She waited crisscross-applesauce for him to come back, even spoke his name to the dark. Her daddy would be angry with her for how late it had gotten. Nervous, she stood and walked along the river, turning over reasons why he might have left her alone.
This would be why when a hand gripped her arm she would not be alarmed. Why when in the dark she tumbled to the ground she would assume Travis held her. It would take too long to realize her last mistake, and by then the neighbor boy would have her pinned to the ground, his hands feeling her windpipe working under them and then nothing. She would have no choice but to be still for him. She would have then no way to stop him from removing her sweater and skirt, peeling her thin socks and placing them inside her shoes, arranging her hair. She would not see him wade with the clothes into the river and let them go. They would sink a little and then the current would take them out of the swath of pines and on south past the Patterson field.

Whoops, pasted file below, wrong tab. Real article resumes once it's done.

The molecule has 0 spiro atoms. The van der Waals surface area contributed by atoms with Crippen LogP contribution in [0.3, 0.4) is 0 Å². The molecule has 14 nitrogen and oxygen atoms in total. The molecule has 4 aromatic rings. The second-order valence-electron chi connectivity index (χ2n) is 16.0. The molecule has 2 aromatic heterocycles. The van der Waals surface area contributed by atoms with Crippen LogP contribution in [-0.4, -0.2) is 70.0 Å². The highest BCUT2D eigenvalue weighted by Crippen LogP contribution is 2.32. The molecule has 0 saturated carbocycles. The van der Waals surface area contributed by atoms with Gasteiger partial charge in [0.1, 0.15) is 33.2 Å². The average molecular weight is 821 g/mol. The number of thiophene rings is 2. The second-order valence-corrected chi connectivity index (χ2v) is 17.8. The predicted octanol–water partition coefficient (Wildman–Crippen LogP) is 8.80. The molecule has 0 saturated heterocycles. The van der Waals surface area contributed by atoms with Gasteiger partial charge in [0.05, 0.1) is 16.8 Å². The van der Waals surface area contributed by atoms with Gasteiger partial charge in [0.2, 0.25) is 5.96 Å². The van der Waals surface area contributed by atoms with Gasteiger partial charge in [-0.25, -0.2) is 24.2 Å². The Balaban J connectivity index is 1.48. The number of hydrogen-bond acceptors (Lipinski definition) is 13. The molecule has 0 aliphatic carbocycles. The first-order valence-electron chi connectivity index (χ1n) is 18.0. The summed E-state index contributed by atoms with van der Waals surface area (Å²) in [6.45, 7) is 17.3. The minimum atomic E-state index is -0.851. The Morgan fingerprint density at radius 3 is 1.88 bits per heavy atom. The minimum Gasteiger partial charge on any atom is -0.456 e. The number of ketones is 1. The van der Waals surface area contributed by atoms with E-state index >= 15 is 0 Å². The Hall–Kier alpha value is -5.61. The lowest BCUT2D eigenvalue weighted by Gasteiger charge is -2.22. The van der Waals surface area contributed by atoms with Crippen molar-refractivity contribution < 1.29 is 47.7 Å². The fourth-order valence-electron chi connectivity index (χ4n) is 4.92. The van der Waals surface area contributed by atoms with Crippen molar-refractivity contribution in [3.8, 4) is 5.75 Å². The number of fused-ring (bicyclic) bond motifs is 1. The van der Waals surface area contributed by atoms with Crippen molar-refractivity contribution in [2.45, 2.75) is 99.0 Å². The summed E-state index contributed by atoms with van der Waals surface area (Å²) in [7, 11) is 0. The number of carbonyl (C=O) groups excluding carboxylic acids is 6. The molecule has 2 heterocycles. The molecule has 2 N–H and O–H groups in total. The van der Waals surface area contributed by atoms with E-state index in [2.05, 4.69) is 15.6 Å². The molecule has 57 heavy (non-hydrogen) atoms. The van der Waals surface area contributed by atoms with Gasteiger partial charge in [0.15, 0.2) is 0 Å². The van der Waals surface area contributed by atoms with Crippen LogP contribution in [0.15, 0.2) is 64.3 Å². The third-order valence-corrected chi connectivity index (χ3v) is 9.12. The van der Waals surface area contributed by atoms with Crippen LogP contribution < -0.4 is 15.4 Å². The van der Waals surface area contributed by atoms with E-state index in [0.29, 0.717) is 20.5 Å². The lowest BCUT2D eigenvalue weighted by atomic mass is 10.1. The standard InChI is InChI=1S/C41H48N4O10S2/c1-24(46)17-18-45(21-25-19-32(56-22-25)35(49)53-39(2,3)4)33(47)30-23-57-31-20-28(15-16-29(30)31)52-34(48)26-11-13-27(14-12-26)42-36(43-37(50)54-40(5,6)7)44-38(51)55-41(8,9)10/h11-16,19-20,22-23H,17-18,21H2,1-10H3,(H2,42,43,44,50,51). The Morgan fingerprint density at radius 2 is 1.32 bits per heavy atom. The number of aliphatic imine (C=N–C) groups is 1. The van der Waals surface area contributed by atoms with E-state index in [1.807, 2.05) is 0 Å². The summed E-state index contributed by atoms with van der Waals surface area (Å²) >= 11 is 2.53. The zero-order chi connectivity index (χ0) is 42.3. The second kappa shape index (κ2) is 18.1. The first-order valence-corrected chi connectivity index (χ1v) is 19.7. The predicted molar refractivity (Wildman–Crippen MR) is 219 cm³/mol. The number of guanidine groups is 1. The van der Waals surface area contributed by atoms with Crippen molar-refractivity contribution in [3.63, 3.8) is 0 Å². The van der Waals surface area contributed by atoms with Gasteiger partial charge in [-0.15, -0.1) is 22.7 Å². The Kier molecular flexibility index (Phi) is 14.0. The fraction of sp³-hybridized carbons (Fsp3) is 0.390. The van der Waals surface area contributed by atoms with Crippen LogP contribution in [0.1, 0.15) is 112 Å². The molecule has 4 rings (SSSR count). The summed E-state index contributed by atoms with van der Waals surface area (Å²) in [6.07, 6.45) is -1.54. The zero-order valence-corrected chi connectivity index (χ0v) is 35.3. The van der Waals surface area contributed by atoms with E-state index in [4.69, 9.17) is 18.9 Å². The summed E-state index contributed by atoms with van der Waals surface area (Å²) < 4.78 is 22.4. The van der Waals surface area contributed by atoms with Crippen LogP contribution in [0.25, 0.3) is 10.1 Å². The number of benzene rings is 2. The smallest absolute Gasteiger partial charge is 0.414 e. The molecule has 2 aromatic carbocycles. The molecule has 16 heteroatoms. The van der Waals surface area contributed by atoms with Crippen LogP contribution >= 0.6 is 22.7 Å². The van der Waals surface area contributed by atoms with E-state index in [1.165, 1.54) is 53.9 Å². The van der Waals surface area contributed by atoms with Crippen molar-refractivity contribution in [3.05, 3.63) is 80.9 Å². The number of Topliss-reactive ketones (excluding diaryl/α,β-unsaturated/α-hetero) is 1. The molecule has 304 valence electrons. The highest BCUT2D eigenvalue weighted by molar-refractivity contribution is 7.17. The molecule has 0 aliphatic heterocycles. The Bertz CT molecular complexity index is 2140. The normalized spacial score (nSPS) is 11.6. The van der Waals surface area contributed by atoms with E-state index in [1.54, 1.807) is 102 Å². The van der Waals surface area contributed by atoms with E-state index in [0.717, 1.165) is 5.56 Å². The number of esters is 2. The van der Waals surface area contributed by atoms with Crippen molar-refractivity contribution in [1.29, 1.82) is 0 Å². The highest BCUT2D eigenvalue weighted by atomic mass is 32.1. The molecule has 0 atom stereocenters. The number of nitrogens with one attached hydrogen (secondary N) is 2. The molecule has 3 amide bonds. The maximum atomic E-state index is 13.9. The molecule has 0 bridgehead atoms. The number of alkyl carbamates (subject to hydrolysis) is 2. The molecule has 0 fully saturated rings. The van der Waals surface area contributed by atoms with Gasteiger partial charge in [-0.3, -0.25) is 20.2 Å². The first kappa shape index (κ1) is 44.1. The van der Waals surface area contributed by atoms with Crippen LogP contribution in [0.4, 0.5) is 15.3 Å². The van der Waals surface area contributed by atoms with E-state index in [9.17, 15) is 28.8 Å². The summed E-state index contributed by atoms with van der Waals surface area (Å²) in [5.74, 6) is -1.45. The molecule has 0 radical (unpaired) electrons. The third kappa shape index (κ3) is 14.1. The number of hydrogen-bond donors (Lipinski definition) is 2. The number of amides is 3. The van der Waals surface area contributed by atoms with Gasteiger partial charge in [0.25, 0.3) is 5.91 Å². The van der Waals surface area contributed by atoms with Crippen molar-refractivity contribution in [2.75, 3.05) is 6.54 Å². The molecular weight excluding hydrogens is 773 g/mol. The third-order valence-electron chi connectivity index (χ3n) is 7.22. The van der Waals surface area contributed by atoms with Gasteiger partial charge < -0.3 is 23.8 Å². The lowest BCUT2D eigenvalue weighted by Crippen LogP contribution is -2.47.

Kate Arden McMullen received her MFA in fiction from the University of North Carolina at Wilmington. Her work has appeared in Lady Parts Zine, Paper Darts, is forthcoming from Foglifter, and was featured as an honorable mention in the Randall Library Annual Flash Fiction Anthology in 2016 and 2017. Her short story chapbook The Girls of Indigo Flats and Other Stories was the 2015 recipient of the Colbert Chapbook Award. She lives in Spartanburg, SC and is the assistant director of Hub City Press.